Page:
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Hospital Healthcare Europe

LiDCO rapid shows improvement in patient outcomes


27 November, 2012  
LiDCO Group Plc welcomes a study published in the British Journal of Surgery, in which its LiDCO rapid haemodynamic monitor was used as part of a standardised clinical pathway to optimise patients, which has shown a significant improvement in patient outcomes.
In particular, patients treated on the clinical pathway showed a significant reduction in length of hospital stay (by an average of ten days), immediate extubation and first-day mobilisation following surgery.
Dr Terry O’Brien, CEO of LiDCO, commented:  “Resources are being squeezed and healthcare systems are increasingly required to optimise their practice. I am delighted with the very significant results obtained in this study. The investigators used the LiDCOrapid monitor in this oesophagectomy clinical pathway for the fluid and drug management of patients undergoing a very demanding surgery, and materially improved patient outcomes. 
 
LiDCO’s ease of use facilitates the adoption of improvements in hospital processes that are increasingly shown to lead to better short-term outcomes. With its additional non-invasive functionality, the LiDCOrapid v2 with Unity software will be available shortly, further expanding the numbers of patients who can benefit.”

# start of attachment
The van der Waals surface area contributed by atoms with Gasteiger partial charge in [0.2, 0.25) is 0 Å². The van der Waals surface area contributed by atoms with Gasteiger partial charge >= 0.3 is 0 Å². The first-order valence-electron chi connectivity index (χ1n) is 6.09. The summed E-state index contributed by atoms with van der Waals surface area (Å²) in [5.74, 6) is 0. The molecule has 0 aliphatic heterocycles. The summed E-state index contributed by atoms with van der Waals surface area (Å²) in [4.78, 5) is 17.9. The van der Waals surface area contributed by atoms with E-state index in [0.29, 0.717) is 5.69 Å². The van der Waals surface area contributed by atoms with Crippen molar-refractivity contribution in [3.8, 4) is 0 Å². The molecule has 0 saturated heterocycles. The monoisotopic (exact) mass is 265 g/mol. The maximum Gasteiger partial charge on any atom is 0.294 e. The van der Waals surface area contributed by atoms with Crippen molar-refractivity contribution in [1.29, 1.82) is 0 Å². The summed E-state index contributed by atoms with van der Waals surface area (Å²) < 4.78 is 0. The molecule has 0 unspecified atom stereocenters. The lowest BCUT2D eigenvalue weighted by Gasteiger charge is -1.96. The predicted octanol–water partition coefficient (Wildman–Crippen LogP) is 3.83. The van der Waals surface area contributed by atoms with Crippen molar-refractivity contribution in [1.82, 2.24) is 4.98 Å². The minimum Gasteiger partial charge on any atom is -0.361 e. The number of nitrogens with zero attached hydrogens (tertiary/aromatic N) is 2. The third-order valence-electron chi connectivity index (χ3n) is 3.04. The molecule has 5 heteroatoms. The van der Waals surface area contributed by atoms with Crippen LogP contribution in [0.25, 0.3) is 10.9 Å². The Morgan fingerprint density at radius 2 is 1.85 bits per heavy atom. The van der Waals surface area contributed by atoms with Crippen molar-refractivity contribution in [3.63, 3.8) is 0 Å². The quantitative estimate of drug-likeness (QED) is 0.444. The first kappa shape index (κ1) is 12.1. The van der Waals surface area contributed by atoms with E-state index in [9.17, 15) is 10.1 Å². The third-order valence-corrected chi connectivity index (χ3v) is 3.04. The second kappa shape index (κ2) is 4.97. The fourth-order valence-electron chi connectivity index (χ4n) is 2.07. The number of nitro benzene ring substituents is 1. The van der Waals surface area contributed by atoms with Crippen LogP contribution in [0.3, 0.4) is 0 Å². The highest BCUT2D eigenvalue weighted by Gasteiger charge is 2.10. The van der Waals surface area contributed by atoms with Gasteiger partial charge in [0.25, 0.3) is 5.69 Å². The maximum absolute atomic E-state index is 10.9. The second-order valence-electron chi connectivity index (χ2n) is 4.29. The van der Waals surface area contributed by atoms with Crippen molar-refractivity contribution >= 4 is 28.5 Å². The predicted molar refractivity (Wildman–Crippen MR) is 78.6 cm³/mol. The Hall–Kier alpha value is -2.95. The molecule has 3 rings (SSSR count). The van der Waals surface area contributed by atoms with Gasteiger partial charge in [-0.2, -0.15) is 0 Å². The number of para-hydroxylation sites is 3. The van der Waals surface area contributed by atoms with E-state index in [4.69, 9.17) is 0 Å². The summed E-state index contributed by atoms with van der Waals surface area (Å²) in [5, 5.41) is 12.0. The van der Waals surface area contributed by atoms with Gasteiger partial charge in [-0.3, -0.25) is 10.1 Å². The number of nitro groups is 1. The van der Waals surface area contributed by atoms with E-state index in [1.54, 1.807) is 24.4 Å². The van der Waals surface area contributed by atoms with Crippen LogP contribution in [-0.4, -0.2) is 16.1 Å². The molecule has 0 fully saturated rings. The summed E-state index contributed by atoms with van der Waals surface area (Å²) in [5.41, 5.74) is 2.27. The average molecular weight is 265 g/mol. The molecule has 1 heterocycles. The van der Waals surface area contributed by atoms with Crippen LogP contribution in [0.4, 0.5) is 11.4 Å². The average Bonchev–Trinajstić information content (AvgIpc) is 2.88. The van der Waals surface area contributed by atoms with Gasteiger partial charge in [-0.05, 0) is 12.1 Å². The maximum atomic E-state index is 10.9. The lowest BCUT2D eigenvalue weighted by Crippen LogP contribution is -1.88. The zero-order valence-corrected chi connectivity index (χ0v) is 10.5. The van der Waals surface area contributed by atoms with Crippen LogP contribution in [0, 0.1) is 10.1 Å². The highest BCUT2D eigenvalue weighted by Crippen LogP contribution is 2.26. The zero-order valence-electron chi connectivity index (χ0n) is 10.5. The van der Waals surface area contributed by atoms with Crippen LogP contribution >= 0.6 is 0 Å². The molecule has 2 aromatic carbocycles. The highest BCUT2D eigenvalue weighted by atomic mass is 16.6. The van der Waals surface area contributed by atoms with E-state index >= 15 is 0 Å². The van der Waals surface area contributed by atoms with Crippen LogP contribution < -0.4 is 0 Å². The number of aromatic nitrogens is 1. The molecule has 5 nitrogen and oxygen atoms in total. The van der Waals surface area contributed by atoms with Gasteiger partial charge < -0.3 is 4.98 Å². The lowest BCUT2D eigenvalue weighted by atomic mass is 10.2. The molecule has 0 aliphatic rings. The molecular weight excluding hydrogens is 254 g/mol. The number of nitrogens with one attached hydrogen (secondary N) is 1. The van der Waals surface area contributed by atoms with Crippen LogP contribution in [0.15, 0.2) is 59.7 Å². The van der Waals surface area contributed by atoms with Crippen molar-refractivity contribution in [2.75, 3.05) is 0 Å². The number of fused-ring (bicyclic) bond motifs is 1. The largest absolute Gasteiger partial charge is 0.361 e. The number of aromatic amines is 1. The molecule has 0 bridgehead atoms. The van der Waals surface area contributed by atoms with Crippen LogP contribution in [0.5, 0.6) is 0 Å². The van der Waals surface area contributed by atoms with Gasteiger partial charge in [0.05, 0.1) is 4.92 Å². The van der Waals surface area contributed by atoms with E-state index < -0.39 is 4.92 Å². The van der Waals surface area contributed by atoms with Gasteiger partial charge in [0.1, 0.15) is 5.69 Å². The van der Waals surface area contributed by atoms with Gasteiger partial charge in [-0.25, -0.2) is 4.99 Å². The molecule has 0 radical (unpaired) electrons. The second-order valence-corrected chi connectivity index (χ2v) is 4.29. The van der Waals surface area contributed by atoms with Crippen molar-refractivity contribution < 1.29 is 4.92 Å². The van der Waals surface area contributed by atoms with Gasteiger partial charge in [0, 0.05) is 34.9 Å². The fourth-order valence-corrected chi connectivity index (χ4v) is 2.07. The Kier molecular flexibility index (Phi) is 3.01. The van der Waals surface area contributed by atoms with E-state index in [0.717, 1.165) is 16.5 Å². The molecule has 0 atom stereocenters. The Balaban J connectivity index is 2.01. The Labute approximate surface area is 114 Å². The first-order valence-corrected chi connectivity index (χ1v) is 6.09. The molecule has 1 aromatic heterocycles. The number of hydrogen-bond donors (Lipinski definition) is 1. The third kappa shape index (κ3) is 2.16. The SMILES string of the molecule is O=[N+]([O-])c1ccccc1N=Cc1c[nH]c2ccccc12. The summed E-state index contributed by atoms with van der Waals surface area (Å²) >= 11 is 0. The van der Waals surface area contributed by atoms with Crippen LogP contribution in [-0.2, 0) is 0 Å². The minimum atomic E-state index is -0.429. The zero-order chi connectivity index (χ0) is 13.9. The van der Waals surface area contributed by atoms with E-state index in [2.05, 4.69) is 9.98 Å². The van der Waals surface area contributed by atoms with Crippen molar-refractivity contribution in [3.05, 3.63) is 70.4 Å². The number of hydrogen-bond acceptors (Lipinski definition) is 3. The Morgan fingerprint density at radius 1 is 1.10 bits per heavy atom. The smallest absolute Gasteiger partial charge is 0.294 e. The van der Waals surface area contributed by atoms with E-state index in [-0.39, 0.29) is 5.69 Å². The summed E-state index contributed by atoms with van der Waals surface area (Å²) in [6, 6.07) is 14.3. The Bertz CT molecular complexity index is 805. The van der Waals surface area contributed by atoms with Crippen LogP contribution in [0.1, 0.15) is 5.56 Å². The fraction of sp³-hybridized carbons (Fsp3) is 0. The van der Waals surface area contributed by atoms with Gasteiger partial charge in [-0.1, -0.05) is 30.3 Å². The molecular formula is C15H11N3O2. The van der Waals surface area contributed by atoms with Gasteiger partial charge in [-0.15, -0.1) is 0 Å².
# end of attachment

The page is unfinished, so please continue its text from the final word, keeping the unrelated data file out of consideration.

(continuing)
Details of the study 
The study took the standardised oesophagectomy clinical pathway (“SOCP”) developed at the Department of Thoracic Surgery at Virginia Mason Medical Centre (“VMMC”) in the US, and applied a similar pathway to patients undergoing oesophagectomy at the Royal Surrey County Hospital (“RSCH”) in Guildford, UK. The objective was to see whether a SOCP could be transferred between hospitals to improve patient outcomes. Goal-directed fluid therapy using the LiDCOrapid intra operatively and for six hours post surgery was applied to all patients under the standardised care pathway at RSCH. Intraoperative fluid management is an established standard of care at RSCH.
Patients were grouped based on whether or not they were operated on under the SOCP (group 3 and group 1 respectively) and were compared with each other as well as compared with a US group who had been operated under the SOCP at VMMC (group 4). Patients in group 2 were operated on after the introduction of the SOCP but were not included in the pathway.
Fewer patients experienced postoperative complications following introduction of the clinical pathway (9 of 12 in group 1, versus 4 of 12 in group 3; P = < 0.041). Statistical analysis indicated that the SOCP was the only variable significantly associated with a reduced incidence of postoperative complications.
Significant improvements seen following implementation of the clinical pathway included the proportion of patients mobilising on postoperative day 1 (1 of 12 in group 1 versus 12 of 12 in group 3; P < 0.001), median length of critical care stay (4 (range 2–20) versus 3 (1–5) days respectively; P < 0.001) and median length of hospital stay (17 (12–30) versus 7 (6–37) days; P = 0.022). Statistical analysis confirmed the SOCP to be the only variable significantly associated with a reduced length of hospital stay.